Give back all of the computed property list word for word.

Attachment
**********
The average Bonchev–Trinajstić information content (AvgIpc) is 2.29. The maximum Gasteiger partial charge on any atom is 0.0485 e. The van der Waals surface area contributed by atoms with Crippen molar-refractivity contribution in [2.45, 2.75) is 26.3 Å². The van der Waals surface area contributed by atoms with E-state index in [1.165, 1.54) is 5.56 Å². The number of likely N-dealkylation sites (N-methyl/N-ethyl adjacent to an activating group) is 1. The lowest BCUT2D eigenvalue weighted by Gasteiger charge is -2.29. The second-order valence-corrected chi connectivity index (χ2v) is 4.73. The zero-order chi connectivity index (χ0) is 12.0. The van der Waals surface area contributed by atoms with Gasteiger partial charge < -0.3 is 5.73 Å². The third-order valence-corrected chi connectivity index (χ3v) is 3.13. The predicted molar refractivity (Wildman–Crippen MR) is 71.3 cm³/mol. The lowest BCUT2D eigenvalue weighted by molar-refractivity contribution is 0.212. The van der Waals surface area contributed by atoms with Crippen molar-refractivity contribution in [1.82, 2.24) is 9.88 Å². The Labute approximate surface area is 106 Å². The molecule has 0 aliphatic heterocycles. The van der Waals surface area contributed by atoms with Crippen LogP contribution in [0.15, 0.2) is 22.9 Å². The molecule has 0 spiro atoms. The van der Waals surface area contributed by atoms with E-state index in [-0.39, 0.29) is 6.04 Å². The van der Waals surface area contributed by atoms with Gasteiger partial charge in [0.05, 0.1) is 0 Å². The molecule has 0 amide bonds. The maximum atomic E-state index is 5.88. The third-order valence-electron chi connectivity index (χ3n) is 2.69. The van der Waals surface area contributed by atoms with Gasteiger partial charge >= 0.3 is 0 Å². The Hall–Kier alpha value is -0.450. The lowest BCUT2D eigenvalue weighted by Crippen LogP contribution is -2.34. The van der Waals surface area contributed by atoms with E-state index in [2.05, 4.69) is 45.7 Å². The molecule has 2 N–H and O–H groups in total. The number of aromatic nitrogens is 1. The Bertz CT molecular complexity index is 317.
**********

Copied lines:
The average Bonchev–Trinajstić information content (AvgIpc) is 2.29. The maximum Gasteiger partial charge on any atom is 0.0485 e. The van der Waals surface area contributed by atoms with Crippen molar-refractivity contribution in [2.45, 2.75) is 26.3 Å². The van der Waals surface area contributed by atoms with E-state index in [1.165, 1.54) is 5.56 Å². The number of likely N-dealkylation sites (N-methyl/N-ethyl adjacent to an activating group) is 1. The lowest BCUT2D eigenvalue weighted by Gasteiger charge is -2.29. The second-order valence-corrected chi connectivity index (χ2v) is 4.73. The zero-order chi connectivity index (χ0) is 12.0. The van der Waals surface area contributed by atoms with Gasteiger partial charge < -0.3 is 5.73 Å². The third-order valence-corrected chi connectivity index (χ3v) is 3.13. The predicted molar refractivity (Wildman–Crippen MR) is 71.3 cm³/mol. The lowest BCUT2D eigenvalue weighted by molar-refractivity contribution is 0.212. The van der Waals surface area contributed by atoms with Crippen molar-refractivity contribution in [1.82, 2.24) is 9.88 Å². The Labute approximate surface area is 106 Å². The molecule has 0 aliphatic heterocycles. The van der Waals surface area contributed by atoms with Crippen LogP contribution in [0.15, 0.2) is 22.9 Å². The molecule has 0 spiro atoms. The van der Waals surface area contributed by atoms with E-state index in [-0.39, 0.29) is 6.04 Å². The van der Waals surface area contributed by atoms with Gasteiger partial charge in [0.05, 0.1) is 0 Å². The molecule has 0 amide bonds. The maximum atomic E-state index is 5.88. The third-order valence-electron chi connectivity index (χ3n) is 2.69. The van der Waals surface area contributed by atoms with Gasteiger partial charge >= 0.3 is 0 Å². The Hall–Kier alpha value is -0.450. The lowest BCUT2D eigenvalue weighted by Crippen LogP contribution is -2.34. The van der Waals surface area contributed by atoms with E-state index in [2.05, 4.69) is 45.7 Å². The molecule has 2 N–H and O–H groups in total. The number of aromatic nitrogens is 1. The Bertz CT molecular complexity index is 317.